Title:

G2 geometry and integrable systems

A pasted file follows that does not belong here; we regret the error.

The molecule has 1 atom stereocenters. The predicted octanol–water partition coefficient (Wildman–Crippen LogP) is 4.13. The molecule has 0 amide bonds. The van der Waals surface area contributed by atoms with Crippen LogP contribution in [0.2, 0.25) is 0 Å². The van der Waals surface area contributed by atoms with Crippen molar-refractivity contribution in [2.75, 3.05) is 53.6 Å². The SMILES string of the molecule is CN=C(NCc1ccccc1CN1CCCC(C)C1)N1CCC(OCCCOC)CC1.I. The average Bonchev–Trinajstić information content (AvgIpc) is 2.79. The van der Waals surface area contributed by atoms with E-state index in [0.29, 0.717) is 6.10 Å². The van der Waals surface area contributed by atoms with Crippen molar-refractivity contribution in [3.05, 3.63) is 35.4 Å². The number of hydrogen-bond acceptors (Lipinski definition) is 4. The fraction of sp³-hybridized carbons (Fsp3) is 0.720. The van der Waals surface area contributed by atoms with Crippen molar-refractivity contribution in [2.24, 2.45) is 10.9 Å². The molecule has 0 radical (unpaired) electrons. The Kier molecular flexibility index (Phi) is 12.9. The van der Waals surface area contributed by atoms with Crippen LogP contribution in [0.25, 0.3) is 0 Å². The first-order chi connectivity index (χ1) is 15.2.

We study the Hitchin component in the space of representations of the fundamental group of a Riemann surface into a split real Lie group in the rank 2 case. We prove that such representations are described by a conformal structure and class of Higgs bundle we call cyclic and we show cyclic Higgs bundles correspond to a form of the affine Toda equations. We also relate various real forms of the Toda equations to minimal surfaces in quadrics of arbitrary signature. In the case of the Hitchin component for PSL(3,R) we provide a new proof of the relation to convex RP²structures and hyperbolic affine spheres. For PSp(4,R) we prove such representations are the monodromy for a special class of projective structure on the unit tangent bundle of the surface. We prove these are isomorphic to the convexfoliated projective structures of Guichard and Wienhard. We elucidate the geometry of generic 2plane distributions in 5 dimensions, work which traces back to Cartan. Nurowski showed that there is an associated signature (2,3) conformal structure. We clarify this as a relationship between a parabolic geometry associated to the split real form of G₂ and a conformal geometry with holonomy in G₂. Moreover in terms of the conformal geometry we prove this distribution is the bundle of maximal isotropics corresponding to the annihilator of a spinor satisfying the twistorspinor equation. The moduli space of deformations of a compact coassociative submanifold L in a G₂ manifold is shown to have a natural local embedding as a submanifold of H2(L,R). We consider G2manifolds with a T^4action of isomorphisms such that the orbits are coassociative tori and prove a local equivalence to minimal 3manifolds in R^{3,3} = H²(T⁴,R) with positive induced metric. By studying minimal surfaces in quadrics we show how to construct minimal 3manifold cones in R^{3,3} and hence G₂metrics from equations that are a set of affine Toda equations. The relation to semiflat special Lagrangian fibrations and the MongeAmpere equation is explained.